The first 1012 films are from The 1,000 Greatest Films list, and maintain the original order. The films that follow…
No computer graphics. No stunt doubles. No wires.
When the head of a statue sacred to a village is stolen, a young martial artist goes to the big city and finds himself taking on the underworld to retrieve it.
I watched this film when it came out and I haven't been able to stop elbowing people in the face since.
head, shoulders, knees and toes, knees and toes
I watched The Raid again for the umpteenth time yesterday and it always impresses, it also got my taste buds tingling for a dose of highly skilled choreography and fighting... Particularly people getting elbowed in the head so hard their skulls cave in.... hmmm... A great reason to dust off Ong-Bak and let Tony Jaa do the talking, well... less of the talking preferably as he sounds like a 10 year old boy and the script was penned / crayoned by someone of a similar age. Let’s press play, sit back and let Tony do what he does best: kick, elbow, knee, slide, split, clobber and generally annihilate the opposition in an array of wonderful technical and elaborate set pieces.…
What a great idea on my part to follow up the wild ride of The Raid: Redemption with the similarly action-packed Ong Bak! Even though the latter has more of a story... it's unbelievably silly. Tony Jaa as the protagonist named Ting was a blast to watch so it didn't really matter to me that he wasn't the most compelling or charismatic leading man. All that matters is Muay Thai is crazy awesome. Luckily I watched it with my little brother who's seen it many times and studied its production. He informed me (too many times) that all of the stunts and set pieces were done practically, without any…
These super thin plots are only as good as their star's willingness to basically risk their life for 2 second shots. And thankfully for us, Tony Jaa either has brass balls or a hollow brain. Immortal.
Finally... The non-stop martial arts epic I've been dreaming of.
It's flawed, but damn I love it!
Stunts are amazing.
So i love martial arts movies for the most part and Ong Bak eluded me for a long time. I herd nothing but good things how it's "One of the best action/martial arts movies ever." so i guess i went into this with some high expectations. It doesn't help that every other modern day martial arts movie is now compared to Ong-Bak, which led me to believe that this was going to be epic. This movie however fell totally flat for me and i was questioning what everyone saw in this. It was almost laughably bad at points and super cheesy, it almost felt like a bad Jean-Claude film from the 90s. Tony Jaa is epic and the action scenes…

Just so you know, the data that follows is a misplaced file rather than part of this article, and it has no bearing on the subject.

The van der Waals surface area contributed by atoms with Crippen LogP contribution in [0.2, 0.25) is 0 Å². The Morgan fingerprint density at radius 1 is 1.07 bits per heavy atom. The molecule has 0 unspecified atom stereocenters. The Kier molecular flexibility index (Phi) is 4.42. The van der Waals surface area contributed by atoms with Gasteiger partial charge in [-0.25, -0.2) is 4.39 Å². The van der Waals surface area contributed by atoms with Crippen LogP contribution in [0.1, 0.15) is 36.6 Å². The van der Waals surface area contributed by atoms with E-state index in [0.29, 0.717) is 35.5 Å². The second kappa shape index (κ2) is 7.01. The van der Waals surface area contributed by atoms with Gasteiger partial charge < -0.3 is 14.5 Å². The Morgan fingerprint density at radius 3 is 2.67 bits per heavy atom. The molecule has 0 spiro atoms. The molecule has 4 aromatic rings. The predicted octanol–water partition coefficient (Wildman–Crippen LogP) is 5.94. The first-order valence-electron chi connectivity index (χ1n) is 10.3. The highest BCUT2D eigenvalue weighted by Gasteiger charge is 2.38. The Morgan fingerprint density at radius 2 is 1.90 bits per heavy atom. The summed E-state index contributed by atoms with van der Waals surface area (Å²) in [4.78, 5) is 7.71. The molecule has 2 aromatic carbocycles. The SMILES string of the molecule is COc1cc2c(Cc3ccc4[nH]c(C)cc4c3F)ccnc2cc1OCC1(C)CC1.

#250 ONG-BAK - A stellar martial arts movie. Tony Jaa is amazing. The man is all jumps and elbows. #DLMChallenge #366Movies #366Days
"Knives for sale" - street saler.
The tagline is awesome "no stunt-doubles, no wire-work and no C.G.I" definite delivers on truly amazing fight squences, that's without a doubt.....However once's the film, tries to kick in a narrative it manges to become boring to watch, messey script and poor characters and lack of focus let's the film down hugely.
Geschichte nicht so gut
Thailand has long been an important but peripheral country in Asian action cinema. Though frequently used as a location for Hong Kong films and known for its talented stunt performers, Thailand had for many years been unable to produce a star or a film which crossed over into the western consciousness - until Prachya Pinkaew's 'Ong Bak' did both in 2003.
Tony Jaa was an experienced stuntman and his prodigious acrobatic and muay thai abilities are the glue that holds this somewhat shaky production together. There are technical issues galore, but Jaa's phenomenal level of skill and commitment in the chase and fight scenes outweighs them. Less forgiveable are the slim story and characters that hold the film back from…
Great movie for the arse kicking scenes, but it does go on a bit too long. There are too many arses kicked.
I watched Chocolate yesterday, which is a more recent film by the same director, and it was incredibly similar in directing style, but much tighter. I suspect Prachya Pinkaew is one of those directors that does the same movie over and over again, but improves on it each time (a la Wes Anderson). In any case, I'm keen to see more of his films.
Just a list of Asian films I've seen so far. As complete as I can remember them/have them logged on…